To be precise, this particular “bet” is more like a Derby & Preakness parlay, since I made it before American Pharoah won a garland of roses, a trip to Baltimore and two weeks off by winning the Kentucky Derby (no, Firing Line did not win two trips to Baltimore by coming in second).
I didn’t think of it as a bet until after reading this post by my friend Richie, who pointed out that perhaps the only way to get 4-1 odds on American Pharoah winning the Preakness (short of betting a winning cold exacta or an awfully chilly trifecta) was to buy seats to the Belmont Stakes and then
scalp them find someone willing to pay the free market rate for them on Stub Hub after another victory by the Pharoah.
It is quite possible and even likely that if American Pharoah wins the Preakness, this little ducat could be worth $550 to some
sucker champion of the free market, but that’s not really the reason why we went with the USPS as our runner.
After having attended sixteen out of seventeen runnings of the Belmont between 1989 and 2005 (missing only Julie Krone’s triumph aboard Colonial Affair in 1993), one day this pilgrim’s devotion wavered. The prospect of a warm and crowded Big Sandy started losing ground to the charms of a late spring day in Columbia County. Sometimes (2006, 2010), it was because the big race was just not that compelling. Sometimes – ironically enough, after all those years of hoping to see a Triple Crown winner – it was out of concern that the wrong “horse” (read: trainer) might finally end the drought (2008, 2012).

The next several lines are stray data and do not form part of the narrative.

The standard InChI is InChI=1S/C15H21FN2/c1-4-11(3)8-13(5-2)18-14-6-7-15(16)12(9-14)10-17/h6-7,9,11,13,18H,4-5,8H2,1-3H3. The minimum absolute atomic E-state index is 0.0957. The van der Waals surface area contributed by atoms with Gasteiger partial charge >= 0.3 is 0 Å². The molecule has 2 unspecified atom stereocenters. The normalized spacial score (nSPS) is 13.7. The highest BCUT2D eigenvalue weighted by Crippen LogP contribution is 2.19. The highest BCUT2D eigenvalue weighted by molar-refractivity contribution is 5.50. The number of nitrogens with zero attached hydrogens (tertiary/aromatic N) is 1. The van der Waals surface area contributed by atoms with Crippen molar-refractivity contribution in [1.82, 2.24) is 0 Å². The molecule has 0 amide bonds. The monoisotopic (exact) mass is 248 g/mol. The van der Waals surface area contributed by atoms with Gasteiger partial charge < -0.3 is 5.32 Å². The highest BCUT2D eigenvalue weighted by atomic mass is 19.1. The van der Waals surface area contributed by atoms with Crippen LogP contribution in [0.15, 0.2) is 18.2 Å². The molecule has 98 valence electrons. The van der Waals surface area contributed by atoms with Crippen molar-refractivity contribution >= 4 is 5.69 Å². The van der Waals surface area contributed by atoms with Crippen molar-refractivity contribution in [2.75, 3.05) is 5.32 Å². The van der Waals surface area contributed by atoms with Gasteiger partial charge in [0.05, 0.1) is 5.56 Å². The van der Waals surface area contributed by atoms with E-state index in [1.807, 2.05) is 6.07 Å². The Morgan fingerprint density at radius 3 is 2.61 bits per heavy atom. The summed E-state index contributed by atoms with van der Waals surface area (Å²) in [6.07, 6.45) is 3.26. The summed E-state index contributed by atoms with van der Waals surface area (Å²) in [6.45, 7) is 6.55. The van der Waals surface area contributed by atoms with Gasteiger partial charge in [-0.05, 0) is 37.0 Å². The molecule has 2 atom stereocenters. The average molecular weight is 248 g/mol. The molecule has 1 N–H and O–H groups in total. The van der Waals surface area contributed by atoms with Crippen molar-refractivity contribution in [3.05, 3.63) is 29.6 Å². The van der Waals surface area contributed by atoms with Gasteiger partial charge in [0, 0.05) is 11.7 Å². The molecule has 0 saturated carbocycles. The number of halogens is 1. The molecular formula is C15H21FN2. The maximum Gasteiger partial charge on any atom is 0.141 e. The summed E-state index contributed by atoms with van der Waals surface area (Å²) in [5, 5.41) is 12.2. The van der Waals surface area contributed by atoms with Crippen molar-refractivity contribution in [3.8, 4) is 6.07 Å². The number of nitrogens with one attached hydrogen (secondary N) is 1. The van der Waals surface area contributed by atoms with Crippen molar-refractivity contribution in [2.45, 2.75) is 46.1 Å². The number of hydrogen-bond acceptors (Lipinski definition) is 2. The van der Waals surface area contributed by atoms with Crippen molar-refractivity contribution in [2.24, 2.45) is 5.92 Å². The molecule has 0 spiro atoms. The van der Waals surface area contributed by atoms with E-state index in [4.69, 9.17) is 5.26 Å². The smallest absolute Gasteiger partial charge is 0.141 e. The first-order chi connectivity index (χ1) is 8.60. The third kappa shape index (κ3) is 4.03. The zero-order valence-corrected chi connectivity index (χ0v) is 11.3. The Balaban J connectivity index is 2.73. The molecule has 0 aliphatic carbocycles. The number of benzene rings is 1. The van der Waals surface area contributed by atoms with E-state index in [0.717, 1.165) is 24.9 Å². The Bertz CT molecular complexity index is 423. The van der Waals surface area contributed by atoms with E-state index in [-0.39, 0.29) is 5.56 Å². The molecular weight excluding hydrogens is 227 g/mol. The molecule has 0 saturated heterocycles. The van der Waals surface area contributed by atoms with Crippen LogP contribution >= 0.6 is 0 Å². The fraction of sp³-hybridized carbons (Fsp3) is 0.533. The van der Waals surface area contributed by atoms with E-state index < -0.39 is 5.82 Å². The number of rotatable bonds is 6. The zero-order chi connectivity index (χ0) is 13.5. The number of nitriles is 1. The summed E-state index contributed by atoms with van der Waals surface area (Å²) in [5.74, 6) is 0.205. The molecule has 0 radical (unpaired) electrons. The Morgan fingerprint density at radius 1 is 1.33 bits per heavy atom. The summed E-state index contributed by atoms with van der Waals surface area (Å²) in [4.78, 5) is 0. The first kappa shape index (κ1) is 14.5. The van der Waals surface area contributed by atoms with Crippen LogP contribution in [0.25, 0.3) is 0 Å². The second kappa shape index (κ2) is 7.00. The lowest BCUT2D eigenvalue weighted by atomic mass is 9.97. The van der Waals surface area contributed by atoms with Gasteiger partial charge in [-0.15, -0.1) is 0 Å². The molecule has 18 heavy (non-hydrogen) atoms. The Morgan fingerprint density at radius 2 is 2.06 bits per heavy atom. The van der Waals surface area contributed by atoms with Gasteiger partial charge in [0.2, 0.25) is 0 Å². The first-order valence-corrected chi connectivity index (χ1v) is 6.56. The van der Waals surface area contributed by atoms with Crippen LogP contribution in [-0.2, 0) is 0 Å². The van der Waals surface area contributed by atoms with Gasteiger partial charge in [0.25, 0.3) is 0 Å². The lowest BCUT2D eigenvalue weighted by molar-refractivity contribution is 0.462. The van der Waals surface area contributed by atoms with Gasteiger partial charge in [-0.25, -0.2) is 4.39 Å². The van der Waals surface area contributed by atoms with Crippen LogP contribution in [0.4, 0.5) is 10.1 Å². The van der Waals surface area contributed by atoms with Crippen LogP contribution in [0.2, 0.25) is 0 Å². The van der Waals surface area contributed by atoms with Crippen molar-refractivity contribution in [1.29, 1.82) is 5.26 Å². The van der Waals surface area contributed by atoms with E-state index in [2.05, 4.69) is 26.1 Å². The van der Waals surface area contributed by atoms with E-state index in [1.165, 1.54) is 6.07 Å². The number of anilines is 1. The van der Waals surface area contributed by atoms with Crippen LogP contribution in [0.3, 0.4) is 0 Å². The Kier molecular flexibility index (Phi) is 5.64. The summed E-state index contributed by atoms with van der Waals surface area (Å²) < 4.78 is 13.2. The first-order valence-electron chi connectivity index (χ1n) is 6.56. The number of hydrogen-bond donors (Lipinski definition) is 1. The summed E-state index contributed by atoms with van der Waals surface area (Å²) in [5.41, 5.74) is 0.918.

But in May of 2013, Orb failed to win at odds-on in Baltimore and the lure of distressed market rate tickets on Stub Hub proved impossible to resist. It turned out to be a splendid day, and it was great to be back in Elmont on the biggest day of the downstate racing calendar. When the New York Racing Association gilded a perfectly nice lily by adding the Met Mile to an already stakes-loaded card last year, the thought of taking a pass on Belmont Day went out the window, perhaps never to return.
These last two years have added a new question to be asked during the buildup to the Derby. How likely is it that the winner of the Derby might also win the Preakness? Without a standout favorite, there would be a strong likelihood that two different horses winning the first two legs of the crown would once again knock the legs out from under the secondary market. But even though we only used California Chrome and American Pharoah defensively in our Derby bets, their pre-Derby reputations suggested that a Derby win would result in a near-walkover of a Preakness and make it a seller’s market for Belmont seats.
So the risk/reward scenarios that danced before us were not so much the idea that Belmont seats might quintuple in value, but whether we would be able to wait a while and then get them on the cheap. The ducat is not for sale regardless of where American Pharoah finishes later today. The question is whether or not paying retail four weeks ago was the right move, and the Derby winner will provide that answer presently.